Archive for January 2015

So – the ‘selling’ of childminder agencies has begun ……..   3 comments

…… of course we all knew this would happen and so it was not a surprise when I opened my copy of Nursery World this week and saw a full page advert placed by 4Children ‘singing the praises’ of childminder agencies.

I have attached a copy of the advert as you can not access the adverts online from Nursery World. So if not seen yet, take a look.

4Children agency advert

I personally object strongly to the wording in the title of this advert because it claims ‘Childminder agencies offer families quality, affordable, flexible childcare’,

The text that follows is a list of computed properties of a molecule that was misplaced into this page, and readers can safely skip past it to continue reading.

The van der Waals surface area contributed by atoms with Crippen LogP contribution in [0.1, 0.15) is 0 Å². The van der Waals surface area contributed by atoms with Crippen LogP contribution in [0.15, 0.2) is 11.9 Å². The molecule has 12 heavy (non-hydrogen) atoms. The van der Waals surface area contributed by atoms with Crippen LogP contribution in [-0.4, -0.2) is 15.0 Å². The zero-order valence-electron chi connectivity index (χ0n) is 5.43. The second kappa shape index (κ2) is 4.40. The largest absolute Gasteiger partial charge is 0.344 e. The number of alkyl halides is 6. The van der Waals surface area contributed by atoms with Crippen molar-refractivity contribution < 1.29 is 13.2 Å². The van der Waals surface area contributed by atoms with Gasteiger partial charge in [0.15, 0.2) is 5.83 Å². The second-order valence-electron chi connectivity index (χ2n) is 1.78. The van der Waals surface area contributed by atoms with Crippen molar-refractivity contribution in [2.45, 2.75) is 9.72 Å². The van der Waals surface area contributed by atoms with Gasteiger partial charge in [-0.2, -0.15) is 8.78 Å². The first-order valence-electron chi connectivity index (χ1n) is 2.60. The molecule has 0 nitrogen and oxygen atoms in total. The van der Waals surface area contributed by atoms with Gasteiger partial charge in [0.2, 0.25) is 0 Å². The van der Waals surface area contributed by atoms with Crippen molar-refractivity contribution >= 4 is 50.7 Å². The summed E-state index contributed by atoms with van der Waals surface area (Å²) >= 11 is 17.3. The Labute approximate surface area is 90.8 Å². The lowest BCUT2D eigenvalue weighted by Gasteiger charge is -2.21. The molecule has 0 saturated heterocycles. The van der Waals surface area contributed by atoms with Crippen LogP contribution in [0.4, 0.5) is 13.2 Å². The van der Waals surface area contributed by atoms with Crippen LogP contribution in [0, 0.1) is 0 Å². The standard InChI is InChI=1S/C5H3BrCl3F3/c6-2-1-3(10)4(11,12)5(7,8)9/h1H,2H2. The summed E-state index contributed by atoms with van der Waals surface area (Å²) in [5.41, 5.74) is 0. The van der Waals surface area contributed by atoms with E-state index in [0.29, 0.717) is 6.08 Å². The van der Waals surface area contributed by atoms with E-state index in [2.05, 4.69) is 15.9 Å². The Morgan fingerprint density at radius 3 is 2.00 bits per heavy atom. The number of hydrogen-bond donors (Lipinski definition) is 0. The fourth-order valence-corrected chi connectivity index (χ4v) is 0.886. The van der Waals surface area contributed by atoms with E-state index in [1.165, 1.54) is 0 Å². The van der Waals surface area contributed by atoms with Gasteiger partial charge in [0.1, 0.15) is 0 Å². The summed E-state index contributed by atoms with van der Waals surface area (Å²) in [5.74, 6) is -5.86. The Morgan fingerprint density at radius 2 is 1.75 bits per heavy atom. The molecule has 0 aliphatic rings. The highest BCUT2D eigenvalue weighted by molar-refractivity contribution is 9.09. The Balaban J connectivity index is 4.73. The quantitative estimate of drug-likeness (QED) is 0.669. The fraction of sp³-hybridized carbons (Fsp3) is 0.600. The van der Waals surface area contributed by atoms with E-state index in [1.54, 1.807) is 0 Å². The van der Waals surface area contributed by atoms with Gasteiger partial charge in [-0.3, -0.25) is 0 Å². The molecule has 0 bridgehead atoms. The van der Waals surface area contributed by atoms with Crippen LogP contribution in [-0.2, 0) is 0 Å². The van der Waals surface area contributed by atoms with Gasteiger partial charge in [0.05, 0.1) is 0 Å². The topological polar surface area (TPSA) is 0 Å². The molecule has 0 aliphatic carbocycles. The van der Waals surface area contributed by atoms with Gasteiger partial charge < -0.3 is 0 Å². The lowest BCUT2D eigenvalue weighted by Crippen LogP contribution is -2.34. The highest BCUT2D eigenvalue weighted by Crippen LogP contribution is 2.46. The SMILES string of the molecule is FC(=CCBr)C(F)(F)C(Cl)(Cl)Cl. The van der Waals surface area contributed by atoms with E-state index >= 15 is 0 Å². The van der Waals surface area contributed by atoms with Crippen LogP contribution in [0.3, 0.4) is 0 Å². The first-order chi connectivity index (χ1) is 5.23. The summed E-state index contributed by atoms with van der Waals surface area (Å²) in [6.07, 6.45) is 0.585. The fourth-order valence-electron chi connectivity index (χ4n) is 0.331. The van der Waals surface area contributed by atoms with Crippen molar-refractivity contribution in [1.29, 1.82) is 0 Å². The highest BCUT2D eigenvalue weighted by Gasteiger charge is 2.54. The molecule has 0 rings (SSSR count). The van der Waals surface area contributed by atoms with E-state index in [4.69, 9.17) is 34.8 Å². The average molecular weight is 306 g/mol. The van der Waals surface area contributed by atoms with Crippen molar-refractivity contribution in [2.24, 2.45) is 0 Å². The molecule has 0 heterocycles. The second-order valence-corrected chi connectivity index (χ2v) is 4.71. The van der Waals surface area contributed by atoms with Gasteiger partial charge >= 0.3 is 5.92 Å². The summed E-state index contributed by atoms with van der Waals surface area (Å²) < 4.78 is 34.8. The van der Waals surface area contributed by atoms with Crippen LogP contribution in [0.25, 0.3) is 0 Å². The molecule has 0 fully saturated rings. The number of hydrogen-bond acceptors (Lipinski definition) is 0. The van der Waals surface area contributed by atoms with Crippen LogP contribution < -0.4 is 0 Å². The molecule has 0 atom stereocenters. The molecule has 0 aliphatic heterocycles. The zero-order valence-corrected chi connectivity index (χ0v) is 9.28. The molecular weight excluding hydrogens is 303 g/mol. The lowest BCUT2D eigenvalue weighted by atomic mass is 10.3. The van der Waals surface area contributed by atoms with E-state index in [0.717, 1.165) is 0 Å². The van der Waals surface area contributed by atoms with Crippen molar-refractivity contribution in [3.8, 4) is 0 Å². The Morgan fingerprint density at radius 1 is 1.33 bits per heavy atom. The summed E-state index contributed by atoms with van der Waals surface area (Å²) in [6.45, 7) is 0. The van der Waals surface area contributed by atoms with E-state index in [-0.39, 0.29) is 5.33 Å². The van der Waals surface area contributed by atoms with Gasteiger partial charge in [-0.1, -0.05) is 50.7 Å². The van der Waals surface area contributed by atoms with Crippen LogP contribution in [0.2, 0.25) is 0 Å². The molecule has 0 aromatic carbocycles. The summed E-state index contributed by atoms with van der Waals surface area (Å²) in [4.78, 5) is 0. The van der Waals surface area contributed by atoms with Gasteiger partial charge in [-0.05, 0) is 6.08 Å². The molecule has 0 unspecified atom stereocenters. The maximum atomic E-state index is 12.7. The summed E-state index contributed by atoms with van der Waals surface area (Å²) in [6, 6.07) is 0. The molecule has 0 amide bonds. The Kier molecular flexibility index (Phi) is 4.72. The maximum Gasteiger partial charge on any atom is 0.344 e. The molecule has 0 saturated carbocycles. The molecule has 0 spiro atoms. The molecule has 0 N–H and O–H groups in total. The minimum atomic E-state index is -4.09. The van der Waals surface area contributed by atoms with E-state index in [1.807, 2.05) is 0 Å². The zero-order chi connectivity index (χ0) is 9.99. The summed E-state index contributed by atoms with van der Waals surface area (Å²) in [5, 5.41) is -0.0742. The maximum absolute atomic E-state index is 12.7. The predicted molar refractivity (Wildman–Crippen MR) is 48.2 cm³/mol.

To me that is just propaganda because how can anyone know if this is true?
Childminder agencies are in their infancy, only a couple are up and running, and none of them have been inspected by Ofsted yet on the services they provide. No one knows yet if they are flexible or affordable or of high quality.

I do not doubt that those setting up childminder agencies hope that they will be able to offer quality, affordable, flexible childcare, and it may be that in a few months or years that this claim can be substantiated.

However, at the moment we just don’t know – it takes time (quite a lot of time) to be able to provide evidence of these things, and until that evidence is available, the advert is making claims that are unproven.

It worries me that some parents will assume this advert is factually correct and not even be aware that there is another option – that of independent Ofsted registered childminders, with facts, figures and evidence available about their quality their affordability and their flexibility.